Georgia Tech coach Paul Johnson instructs Tech running back Qua Searcy (1) in the first half of the Tech home opener at Bobby Dodd Stadium on Saturday, September 1, 2018. Tech won 41-0 over the Alcorn State. HYOSUB SHIN / HSHIN@AJC.COM

Paul Johnson focused on offense’s flaws

Even when Georgia Tech scored against Alcorn State on Saturday, the Yellow Jackets were still not meeting coach Paul Johnson’s standards.

On the Jackets’ first touchdown, a 28-yard run in the first quarter by B-back Jordan Mason, left tackle Will Bryan and left guard Parker Braun double teamed an Alcorn State defensive end to clear a path for Mason. It was a highly effective combination – they drove the lineman about eight yards downfield, by which point Mason was on his way to the end zone, untouched – but Bryan and Braun weren’t supposed to double team, Johnson said.

“Just things like that, we’ve got to correct against better people,” Johnson said Tuesday at his weekly news conference.

The better people start showing up ­­­Saturday, when the Jackets play South Florida in Tampa. USF finished 16th nationally last season in defensive yards per play and 11th in defensive yards per rush, although the Bulls have had to replace five all-conference players off last year’s defense.

With eight returning starters on offense, Johnson has particularly high standards for the unit. Johnson observed a surplus of mental errors and a lack of attention to detail in Saturday’s game. Tech did plenty right in the 41-0 win over Alcorn State, but not nearly enough for Johnson’s liking. Johnson faulted both coaches and players.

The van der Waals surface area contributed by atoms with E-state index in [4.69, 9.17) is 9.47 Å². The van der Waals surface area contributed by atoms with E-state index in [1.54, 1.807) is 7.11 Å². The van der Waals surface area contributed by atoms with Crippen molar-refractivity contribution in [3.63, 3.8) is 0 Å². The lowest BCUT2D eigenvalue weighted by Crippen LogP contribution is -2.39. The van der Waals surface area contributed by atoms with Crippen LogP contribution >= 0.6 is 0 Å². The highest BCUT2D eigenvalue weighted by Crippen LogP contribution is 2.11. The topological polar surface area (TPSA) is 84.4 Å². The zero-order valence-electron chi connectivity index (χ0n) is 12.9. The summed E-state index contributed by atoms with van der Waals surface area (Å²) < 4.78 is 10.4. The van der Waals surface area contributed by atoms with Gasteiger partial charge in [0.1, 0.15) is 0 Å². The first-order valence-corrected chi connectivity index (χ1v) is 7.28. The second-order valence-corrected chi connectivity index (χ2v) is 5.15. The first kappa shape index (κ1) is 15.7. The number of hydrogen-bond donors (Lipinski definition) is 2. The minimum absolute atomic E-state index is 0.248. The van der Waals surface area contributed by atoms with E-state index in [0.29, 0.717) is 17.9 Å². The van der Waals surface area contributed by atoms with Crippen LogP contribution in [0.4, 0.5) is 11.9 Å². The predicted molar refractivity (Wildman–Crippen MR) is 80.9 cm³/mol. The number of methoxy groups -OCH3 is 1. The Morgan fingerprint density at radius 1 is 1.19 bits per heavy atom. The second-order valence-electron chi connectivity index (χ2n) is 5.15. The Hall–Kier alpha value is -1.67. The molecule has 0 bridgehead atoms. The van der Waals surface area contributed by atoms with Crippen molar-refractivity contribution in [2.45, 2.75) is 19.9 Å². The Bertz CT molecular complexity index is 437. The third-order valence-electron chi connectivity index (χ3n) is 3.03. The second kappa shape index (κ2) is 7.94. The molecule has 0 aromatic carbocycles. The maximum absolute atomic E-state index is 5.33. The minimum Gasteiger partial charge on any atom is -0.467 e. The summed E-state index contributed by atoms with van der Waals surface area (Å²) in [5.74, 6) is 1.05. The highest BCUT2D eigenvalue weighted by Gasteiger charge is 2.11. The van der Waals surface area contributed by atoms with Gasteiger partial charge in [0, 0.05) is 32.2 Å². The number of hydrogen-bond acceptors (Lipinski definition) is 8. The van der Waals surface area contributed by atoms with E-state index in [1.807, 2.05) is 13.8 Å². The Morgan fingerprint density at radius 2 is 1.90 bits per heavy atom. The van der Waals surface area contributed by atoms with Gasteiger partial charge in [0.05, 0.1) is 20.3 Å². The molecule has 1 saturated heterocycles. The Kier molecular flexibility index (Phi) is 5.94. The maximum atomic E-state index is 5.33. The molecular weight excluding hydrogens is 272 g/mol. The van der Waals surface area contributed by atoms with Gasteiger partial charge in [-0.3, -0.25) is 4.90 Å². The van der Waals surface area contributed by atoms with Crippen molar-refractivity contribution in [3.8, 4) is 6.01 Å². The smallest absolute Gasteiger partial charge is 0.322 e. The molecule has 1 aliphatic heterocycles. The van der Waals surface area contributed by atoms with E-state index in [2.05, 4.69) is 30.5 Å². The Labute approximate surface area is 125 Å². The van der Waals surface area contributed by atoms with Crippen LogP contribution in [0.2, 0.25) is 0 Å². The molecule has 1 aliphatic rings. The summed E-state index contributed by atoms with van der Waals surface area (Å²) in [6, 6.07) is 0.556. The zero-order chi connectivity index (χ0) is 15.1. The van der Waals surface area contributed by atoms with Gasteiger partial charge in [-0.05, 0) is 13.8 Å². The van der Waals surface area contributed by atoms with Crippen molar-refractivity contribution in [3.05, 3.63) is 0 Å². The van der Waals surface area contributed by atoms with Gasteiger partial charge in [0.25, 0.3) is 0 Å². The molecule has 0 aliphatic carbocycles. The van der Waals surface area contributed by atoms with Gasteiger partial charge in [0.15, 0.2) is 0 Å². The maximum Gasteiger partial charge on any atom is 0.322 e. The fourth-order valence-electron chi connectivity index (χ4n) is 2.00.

“I still wasn’t happy with ’em after I watched the tape,” Johnson said Tuesday at his weekly news conference. “We’ve got guys that have played over there. It’s ridiculous.”

Quarterback TaQuon Marshall had problems particularly in the first half throwing accurately. He also made mistakes on his reads in the passing game, Johnson said, missing opportunities for big plays. Marshall also acknowledged losing confidence after a slow start. Johnson said he wanted Marshall to relax and trust in his ability.

“Sometimes there’s some fundamentals stuff that, on a sprintout, we can help him with that he didn’t do a good job of and we didn’t do a good enough job of coaching him on,” Johnson said. “And then sometimes, you’ve just got to throw it.”

Marshall said that he didn’t do a good enough job of communicating with the offensive line at the line of scrimmage.

“But I promise it’ll be fixed this week,” Marshall said. “Don’t worry.”

Another Marshall, right tackle Andrew Marshall, recognized his shortcomings in the game, which was his first since the end of the 2016 season. He missed all of 2017 with a foot injury.

“You can always improve and get better each week,” he said. “So I did some good things, did some things that I need to work on. So just keep pushing and keep getting better each week and each day.”

The depth chart released Tuesday revealed a lineup change. Right guard Brad Morgan, who made his first career start Saturday, was bumped to second string, with Will Bryan shifting from left tackle to replace him. Bryan’s vacated spot will be taken over by redshirt freshman Zach Quinney, who made his college debut Saturday.

“I thought he did some good things,” Johnson said of Quinney. “The more he plays, hopefully, the better he gets.”

The wait continues for the return of center Kenny Cooper, who suffered a foot injury during spring practice. There had been a possibility that he would be available for Saturday’s game, but he had not been cleared to take part in contact when Johnson spoke with media Tuesday morning.

“I think they’re just trying to ease him back in,” Johnson said of team trainers. “That was my question to the trainer this morning: When are you going to turn him loose?”

Tech begins ACC play on Sept. 15 at Pittsburgh, a week after the USF game, and follows that with No. 2 Clemson, the team that has defended the Jackets better than anyone in recent seasons.

The Jackets are only days past their season opener, but the imperative to improve quickly is quite real.

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